Sensitive readers should be warned that much of the subject matter of Cynthia Bond’s debut novel, Ruby, is unflinchingly raw, grim and darkly disturbing—in particular, the ritual sexual abuse of children in a voodoo-infested rural Texas town. There were times when the evils unfolding on the pages of Bond’s horrifying—albeit impeccably crafted—story of one woman’s survival made it difficult for this reviewer to continue reading.

But those who have the stomach to forge ahead will be richly rewarded, as Ruby is undoubtedly the early work of a master storyteller whose literary lyricism is nothing short of pitch perfect. Despite the novel’s haunting subject matter, the amazing story of Ruby Bell is also infused with hope and light. While the tale is often unpacked in flashbacks featuring Ruby’s devastating childhood memories, the heart of the novel is the unfolding love story between Ruby and the noble and kind-hearted Ephram Jennings.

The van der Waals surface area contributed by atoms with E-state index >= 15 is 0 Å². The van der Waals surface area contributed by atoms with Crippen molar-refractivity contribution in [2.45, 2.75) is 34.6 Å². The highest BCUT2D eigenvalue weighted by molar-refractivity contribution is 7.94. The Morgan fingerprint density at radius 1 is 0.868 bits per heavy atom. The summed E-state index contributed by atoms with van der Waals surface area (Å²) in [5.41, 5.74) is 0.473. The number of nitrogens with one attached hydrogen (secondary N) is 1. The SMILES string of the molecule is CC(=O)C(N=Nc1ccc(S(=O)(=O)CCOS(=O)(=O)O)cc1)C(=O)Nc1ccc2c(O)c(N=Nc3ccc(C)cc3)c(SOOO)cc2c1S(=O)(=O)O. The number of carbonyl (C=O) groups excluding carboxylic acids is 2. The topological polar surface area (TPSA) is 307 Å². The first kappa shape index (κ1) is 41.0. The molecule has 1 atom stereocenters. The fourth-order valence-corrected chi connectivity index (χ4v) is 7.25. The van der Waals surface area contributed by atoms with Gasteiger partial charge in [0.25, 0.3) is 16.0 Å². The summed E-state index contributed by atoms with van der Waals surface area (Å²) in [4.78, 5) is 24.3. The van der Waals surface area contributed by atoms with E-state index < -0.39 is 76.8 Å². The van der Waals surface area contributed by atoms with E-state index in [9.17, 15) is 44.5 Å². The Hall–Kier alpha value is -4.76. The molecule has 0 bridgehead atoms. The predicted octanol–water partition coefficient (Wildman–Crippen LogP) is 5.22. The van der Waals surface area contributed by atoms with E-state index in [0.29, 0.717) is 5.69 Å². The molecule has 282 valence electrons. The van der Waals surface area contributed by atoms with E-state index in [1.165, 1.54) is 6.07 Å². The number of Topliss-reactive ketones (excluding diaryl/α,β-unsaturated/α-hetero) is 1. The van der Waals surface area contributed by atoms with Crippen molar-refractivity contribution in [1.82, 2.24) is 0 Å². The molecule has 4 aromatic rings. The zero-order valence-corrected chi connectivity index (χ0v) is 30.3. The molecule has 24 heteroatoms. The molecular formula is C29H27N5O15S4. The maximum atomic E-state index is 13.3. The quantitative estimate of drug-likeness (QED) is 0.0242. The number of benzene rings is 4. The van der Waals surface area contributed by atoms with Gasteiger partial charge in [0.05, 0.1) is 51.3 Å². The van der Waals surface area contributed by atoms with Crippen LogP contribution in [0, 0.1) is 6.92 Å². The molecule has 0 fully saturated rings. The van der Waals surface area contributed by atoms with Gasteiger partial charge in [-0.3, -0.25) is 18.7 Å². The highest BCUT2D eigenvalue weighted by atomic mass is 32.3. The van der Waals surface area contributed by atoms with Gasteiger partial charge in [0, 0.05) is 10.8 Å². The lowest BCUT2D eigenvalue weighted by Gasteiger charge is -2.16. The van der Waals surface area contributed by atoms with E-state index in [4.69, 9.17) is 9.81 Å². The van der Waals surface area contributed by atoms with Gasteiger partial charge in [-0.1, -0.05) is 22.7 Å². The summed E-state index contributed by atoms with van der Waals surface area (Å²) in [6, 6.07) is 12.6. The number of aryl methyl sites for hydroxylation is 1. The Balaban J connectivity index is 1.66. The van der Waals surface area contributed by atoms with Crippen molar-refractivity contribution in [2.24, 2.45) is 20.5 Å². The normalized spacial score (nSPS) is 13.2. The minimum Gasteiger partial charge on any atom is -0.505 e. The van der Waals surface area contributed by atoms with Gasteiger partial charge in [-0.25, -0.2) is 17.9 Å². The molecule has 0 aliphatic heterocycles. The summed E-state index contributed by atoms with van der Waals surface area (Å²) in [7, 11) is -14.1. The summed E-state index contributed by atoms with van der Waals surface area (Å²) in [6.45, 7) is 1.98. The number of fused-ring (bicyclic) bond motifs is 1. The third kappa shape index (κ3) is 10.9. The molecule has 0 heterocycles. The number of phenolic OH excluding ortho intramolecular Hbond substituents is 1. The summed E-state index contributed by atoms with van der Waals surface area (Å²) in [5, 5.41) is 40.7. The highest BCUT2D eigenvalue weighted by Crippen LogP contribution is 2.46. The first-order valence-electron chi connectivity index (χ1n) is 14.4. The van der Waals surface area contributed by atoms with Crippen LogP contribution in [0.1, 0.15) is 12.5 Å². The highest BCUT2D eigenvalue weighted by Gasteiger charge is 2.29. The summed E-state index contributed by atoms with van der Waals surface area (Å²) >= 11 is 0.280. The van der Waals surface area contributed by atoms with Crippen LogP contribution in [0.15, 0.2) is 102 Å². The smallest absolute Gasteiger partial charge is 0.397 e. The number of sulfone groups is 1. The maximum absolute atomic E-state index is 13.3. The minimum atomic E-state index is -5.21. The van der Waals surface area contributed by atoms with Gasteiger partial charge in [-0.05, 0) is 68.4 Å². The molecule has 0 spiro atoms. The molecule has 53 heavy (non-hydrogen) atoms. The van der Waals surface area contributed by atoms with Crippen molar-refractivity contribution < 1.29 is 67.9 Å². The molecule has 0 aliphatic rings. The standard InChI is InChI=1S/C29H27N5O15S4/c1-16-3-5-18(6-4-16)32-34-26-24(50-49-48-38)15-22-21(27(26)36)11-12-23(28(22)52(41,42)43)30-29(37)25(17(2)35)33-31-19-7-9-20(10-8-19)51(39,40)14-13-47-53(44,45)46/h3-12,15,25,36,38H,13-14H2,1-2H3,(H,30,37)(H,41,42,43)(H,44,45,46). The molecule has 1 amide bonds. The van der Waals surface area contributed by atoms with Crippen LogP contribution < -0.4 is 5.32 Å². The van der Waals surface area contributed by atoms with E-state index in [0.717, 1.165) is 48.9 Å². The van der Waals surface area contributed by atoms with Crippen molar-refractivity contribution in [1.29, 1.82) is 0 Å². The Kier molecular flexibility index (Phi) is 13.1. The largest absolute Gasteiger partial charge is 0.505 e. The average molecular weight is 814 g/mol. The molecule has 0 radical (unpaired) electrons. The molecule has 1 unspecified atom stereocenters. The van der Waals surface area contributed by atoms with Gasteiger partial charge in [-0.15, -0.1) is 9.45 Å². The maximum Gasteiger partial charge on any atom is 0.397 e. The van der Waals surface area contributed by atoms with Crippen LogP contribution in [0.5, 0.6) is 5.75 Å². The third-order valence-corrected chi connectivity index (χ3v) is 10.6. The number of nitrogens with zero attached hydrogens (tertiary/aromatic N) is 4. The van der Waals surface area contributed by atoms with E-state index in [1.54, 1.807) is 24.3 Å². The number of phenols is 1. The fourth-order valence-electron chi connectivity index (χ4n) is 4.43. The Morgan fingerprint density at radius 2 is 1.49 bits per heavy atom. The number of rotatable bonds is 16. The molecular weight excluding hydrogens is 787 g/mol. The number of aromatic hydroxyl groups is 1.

The year is 1963, and Ruby has returned to Liberty Township, Texas, after a debauched sabbatical in New York City, where after a hardscrabble start as a bisexual prostitute, she ultimately honed an exotic, glamorous and sanguine veneer as the plucky plaything of the rich and famous.

But Ruby’s urbane sophistication and designer clothes are not enough to ward off the haints and horrors that plague this fragile and psychologically damaged young woman upon her return to Liberty Township, where she is alternately shunned and sexually abused. Only Ephram, who has been raised by his stalwart and protective older sister Celia, is determined to save her. As Bond writes, “Ruby blinked and in an instant the past eleven years washed down her cheeks. Ephram led her back into the house and sat her on the edge of the bed. The day was slipping into evening. She looked at the where she had lived for over a decade. Late. When, she wondered, had it become so late?”

Most readers will find themselves drawn to Ruby despite the darkness of its heroine’s memories and experiences. Especially delightful are Bond’s spirited contingent of church ladies, whose laugh-out-loud shenanigans served up alongside a slice of Celia’s heavenly angel cake provide a welcome counterpoint to the darkness in this impressive debut novel.

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